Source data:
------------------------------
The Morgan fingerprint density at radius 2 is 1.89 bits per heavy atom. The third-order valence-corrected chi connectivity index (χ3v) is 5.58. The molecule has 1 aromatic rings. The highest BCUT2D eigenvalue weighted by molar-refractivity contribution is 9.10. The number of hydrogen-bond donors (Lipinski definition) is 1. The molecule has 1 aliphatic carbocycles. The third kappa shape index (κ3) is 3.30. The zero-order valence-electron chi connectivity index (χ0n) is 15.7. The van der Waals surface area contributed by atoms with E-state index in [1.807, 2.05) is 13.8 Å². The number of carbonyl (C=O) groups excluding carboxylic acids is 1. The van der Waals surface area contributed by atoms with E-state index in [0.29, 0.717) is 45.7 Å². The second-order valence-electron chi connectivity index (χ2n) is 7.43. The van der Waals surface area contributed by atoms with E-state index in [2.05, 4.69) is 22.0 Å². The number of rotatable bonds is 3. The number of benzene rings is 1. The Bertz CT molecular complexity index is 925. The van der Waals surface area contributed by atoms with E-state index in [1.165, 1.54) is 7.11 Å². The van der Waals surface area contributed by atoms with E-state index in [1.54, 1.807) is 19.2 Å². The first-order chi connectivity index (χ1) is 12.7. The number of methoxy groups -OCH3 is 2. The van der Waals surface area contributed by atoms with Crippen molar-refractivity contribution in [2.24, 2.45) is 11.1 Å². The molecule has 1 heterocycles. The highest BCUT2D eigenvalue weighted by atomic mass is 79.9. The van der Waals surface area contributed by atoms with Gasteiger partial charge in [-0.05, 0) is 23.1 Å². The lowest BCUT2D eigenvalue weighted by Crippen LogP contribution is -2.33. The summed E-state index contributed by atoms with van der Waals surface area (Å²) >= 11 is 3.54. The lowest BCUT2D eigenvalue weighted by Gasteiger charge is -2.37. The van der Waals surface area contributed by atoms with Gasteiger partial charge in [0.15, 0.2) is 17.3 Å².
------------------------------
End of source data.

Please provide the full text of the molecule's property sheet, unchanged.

The Morgan fingerprint density at radius 2 is 1.89 bits per heavy atom. The third-order valence-corrected chi connectivity index (χ3v) is 5.58. The molecule has 1 aromatic rings. The highest BCUT2D eigenvalue weighted by molar-refractivity contribution is 9.10. The number of hydrogen-bond donors (Lipinski definition) is 1. The molecule has 1 aliphatic carbocycles. The third kappa shape index (κ3) is 3.30. The zero-order valence-electron chi connectivity index (χ0n) is 15.7. The van der Waals surface area contributed by atoms with E-state index in [1.807, 2.05) is 13.8 Å². The number of carbonyl (C=O) groups excluding carboxylic acids is 1. The van der Waals surface area contributed by atoms with E-state index in [0.29, 0.717) is 45.7 Å². The second-order valence-electron chi connectivity index (χ2n) is 7.43. The van der Waals surface area contributed by atoms with E-state index in [2.05, 4.69) is 22.0 Å². The number of rotatable bonds is 3. The number of benzene rings is 1. The Bertz CT molecular complexity index is 925. The van der Waals surface area contributed by atoms with E-state index in [1.165, 1.54) is 7.11 Å². The van der Waals surface area contributed by atoms with E-state index in [1.54, 1.807) is 19.2 Å². The first-order chi connectivity index (χ1) is 12.7. The number of methoxy groups -OCH3 is 2. The van der Waals surface area contributed by atoms with Crippen molar-refractivity contribution in [2.24, 2.45) is 11.1 Å². The molecule has 1 heterocycles. The highest BCUT2D eigenvalue weighted by atomic mass is 79.9. The van der Waals surface area contributed by atoms with Gasteiger partial charge in [-0.05, 0) is 23.1 Å². The lowest BCUT2D eigenvalue weighted by Crippen LogP contribution is -2.33. The summed E-state index contributed by atoms with van der Waals surface area (Å²) >= 11 is 3.54. The lowest BCUT2D eigenvalue weighted by Gasteiger charge is -2.37. The van der Waals surface area contributed by atoms with Gasteiger partial charge in [0.15, 0.2) is 17.3 Å².